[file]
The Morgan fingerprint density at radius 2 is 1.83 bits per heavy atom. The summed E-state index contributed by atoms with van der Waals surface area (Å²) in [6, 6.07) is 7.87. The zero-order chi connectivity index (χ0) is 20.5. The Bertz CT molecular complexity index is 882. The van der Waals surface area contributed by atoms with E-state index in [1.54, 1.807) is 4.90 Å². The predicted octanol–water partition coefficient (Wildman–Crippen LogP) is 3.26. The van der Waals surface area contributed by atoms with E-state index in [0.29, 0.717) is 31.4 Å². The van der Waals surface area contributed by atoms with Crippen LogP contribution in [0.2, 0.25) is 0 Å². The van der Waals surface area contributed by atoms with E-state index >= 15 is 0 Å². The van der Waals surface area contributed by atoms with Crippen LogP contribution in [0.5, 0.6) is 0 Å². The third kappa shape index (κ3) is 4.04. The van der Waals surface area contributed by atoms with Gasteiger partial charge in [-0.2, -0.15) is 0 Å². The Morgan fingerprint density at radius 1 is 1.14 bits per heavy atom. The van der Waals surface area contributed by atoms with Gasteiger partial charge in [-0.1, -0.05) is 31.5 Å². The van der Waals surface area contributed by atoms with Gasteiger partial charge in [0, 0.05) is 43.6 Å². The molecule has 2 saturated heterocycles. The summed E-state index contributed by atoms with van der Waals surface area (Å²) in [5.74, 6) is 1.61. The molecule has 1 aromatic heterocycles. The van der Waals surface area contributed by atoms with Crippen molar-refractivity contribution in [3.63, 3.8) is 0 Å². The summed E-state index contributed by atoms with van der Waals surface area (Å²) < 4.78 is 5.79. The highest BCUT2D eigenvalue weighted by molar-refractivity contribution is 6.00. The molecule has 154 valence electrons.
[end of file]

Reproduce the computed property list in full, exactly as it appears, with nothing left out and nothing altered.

The Morgan fingerprint density at radius 2 is 1.83 bits per heavy atom. The summed E-state index contributed by atoms with van der Waals surface area (Å²) in [6, 6.07) is 7.87. The zero-order chi connectivity index (χ0) is 20.5. The Bertz CT molecular complexity index is 882. The van der Waals surface area contributed by atoms with E-state index in [1.54, 1.807) is 4.90 Å². The predicted octanol–water partition coefficient (Wildman–Crippen LogP) is 3.26. The van der Waals surface area contributed by atoms with E-state index in [0.29, 0.717) is 31.4 Å². The van der Waals surface area contributed by atoms with Crippen LogP contribution in [0.2, 0.25) is 0 Å². The van der Waals surface area contributed by atoms with E-state index >= 15 is 0 Å². The van der Waals surface area contributed by atoms with Crippen LogP contribution in [0.5, 0.6) is 0 Å². The third kappa shape index (κ3) is 4.04. The van der Waals surface area contributed by atoms with Gasteiger partial charge in [-0.2, -0.15) is 0 Å². The Morgan fingerprint density at radius 1 is 1.14 bits per heavy atom. The van der Waals surface area contributed by atoms with Gasteiger partial charge in [-0.1, -0.05) is 31.5 Å². The van der Waals surface area contributed by atoms with Gasteiger partial charge in [0, 0.05) is 43.6 Å². The molecule has 2 saturated heterocycles. The summed E-state index contributed by atoms with van der Waals surface area (Å²) in [5.74, 6) is 1.61. The molecule has 1 aromatic heterocycles. The van der Waals surface area contributed by atoms with Crippen molar-refractivity contribution in [3.63, 3.8) is 0 Å². The summed E-state index contributed by atoms with van der Waals surface area (Å²) < 4.78 is 5.79. The highest BCUT2D eigenvalue weighted by molar-refractivity contribution is 6.00. The molecule has 154 valence electrons.